• Be fair while allocating and delegating work to your team members.
• Build an environment of openness and trust. Create a cohesive work environment and work towards ensuring a transparent flow of information within and between teams. Encourage team members to be open, honest, and respectful towards each other. Organize group activities, formal and informal get-togethers to build team spirit.
• Identify the common goal the team is trying to achieve. Remember that a team should always be striving toward a shared vision or common goal that brings them together as a cohesive unit.
• Understand your team's interests, strengths and weaknesses. Regularly communicate with your team members and stay updated about their interests, strengths and areas of development. Delegate tasks to them accordingly.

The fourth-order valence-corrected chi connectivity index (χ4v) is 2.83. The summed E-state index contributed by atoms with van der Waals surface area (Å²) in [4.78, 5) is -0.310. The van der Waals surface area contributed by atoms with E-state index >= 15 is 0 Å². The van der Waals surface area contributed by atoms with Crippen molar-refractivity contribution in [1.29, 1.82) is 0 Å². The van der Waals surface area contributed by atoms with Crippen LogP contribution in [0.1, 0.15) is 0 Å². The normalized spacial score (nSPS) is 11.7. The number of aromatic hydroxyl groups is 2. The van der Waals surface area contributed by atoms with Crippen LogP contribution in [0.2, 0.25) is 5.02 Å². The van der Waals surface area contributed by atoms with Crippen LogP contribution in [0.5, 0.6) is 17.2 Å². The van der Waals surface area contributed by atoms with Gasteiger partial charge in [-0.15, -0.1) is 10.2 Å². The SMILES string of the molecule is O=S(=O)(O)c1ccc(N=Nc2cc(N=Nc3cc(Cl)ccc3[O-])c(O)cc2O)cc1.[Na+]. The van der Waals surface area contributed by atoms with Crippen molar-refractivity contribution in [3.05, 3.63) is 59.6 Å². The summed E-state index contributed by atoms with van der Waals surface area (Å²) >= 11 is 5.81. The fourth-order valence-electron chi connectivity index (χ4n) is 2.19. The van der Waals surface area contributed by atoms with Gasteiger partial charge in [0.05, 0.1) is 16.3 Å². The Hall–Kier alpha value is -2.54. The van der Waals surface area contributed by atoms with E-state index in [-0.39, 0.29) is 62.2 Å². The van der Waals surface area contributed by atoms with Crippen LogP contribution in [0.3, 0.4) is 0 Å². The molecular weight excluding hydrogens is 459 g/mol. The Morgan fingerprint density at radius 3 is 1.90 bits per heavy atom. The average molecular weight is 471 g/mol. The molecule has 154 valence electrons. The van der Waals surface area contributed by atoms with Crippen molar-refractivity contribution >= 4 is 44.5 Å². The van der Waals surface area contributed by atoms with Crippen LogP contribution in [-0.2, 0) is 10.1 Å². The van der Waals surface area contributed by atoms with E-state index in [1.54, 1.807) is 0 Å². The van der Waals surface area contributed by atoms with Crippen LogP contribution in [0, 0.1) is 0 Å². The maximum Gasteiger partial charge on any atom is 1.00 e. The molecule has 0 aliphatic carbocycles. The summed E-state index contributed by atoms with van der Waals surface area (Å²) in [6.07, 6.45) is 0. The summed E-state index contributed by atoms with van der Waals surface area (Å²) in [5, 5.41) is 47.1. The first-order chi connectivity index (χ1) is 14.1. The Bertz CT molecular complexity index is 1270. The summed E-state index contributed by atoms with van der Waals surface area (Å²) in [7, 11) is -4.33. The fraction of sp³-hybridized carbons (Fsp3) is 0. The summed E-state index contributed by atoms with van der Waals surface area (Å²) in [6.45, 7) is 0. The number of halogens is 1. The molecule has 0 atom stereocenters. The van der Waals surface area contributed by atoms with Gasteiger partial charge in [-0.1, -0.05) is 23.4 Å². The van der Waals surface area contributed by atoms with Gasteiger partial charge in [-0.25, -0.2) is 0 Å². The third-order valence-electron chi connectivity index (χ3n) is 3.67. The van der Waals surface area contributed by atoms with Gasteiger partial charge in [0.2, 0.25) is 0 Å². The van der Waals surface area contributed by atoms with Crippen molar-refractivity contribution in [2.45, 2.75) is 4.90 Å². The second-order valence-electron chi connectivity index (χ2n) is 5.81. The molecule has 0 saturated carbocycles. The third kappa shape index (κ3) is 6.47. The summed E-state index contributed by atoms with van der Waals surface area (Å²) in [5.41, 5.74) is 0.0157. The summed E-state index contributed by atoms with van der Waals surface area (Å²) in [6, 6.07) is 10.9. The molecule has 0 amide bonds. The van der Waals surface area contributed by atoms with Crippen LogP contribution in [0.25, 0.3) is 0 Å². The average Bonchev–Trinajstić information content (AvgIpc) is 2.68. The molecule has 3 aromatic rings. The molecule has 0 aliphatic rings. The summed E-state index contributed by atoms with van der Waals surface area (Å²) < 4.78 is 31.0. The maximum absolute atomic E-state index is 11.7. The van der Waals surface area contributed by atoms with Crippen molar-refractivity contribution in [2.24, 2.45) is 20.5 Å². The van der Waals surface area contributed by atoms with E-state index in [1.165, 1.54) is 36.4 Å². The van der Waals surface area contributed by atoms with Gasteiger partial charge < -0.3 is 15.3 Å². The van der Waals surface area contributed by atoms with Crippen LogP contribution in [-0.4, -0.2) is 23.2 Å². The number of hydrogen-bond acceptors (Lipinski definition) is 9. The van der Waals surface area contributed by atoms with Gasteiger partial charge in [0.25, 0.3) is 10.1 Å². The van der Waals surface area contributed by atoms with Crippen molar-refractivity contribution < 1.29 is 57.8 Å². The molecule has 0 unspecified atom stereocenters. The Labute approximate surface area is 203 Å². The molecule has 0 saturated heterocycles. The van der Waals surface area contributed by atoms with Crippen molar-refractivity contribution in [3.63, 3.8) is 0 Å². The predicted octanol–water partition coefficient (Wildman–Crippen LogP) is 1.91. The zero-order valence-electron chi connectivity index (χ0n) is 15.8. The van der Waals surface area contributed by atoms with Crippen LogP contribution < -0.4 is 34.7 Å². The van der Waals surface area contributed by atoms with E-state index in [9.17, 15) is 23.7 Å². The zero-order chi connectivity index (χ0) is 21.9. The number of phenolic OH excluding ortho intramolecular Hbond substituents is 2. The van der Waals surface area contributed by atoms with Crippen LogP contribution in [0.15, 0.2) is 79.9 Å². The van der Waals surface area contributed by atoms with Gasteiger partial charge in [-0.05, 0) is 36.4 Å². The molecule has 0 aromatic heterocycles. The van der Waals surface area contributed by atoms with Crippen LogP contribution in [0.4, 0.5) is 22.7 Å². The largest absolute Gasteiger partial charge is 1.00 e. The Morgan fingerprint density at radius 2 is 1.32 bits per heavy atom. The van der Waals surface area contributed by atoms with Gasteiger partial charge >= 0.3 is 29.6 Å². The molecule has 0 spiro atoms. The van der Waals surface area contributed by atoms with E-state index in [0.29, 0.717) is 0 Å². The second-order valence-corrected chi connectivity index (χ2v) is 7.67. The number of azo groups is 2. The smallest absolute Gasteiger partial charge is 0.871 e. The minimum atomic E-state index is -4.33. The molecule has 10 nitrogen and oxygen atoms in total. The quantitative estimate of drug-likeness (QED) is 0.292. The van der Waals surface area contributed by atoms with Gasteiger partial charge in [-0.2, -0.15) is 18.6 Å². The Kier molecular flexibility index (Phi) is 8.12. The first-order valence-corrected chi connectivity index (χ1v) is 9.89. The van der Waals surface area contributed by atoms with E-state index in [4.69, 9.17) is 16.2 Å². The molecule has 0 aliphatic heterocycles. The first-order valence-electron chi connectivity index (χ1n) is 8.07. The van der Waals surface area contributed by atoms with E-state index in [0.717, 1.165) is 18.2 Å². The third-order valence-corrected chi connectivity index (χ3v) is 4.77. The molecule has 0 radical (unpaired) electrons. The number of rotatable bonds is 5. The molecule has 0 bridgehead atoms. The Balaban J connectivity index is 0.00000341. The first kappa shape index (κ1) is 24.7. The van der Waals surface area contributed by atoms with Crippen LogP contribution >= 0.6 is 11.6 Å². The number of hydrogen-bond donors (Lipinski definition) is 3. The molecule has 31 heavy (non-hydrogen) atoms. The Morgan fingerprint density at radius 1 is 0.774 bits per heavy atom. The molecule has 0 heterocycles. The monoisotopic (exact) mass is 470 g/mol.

• Provide equal opportunities. Ensure that the work is distributed fairly among team members, and that each one of them receives adequate opportunities to handle critical tasks.
• Fish! Tales: Real-Life Stories to Help You Transform Your Workplace and Your Life by Harry Paul and John Christensen. This book can help one learn how people in real-life businesses boosted morale and improved results by implementing the FISH philosophy.
• Building Team Spirit: Activities for Inspiring and Energizing Teams by Barry Heermann. The book provides 50 proven activities to enhance the cohesiveness, enthusiasm, and trust of any team.
• The movie Miracle. This movie is about a player-turned-coach, Herb Brooks, who led 1980 U.S. Olympic hockey team. It successfully illustrates that the chemistry and loyalty within a team are as important as talent.
• The movie Invictus. It is an inspiring movie about building a good team in difficult times. It demonstrates how Nelson Mandela established his leadership as President by using the national rugby team to bring the country together.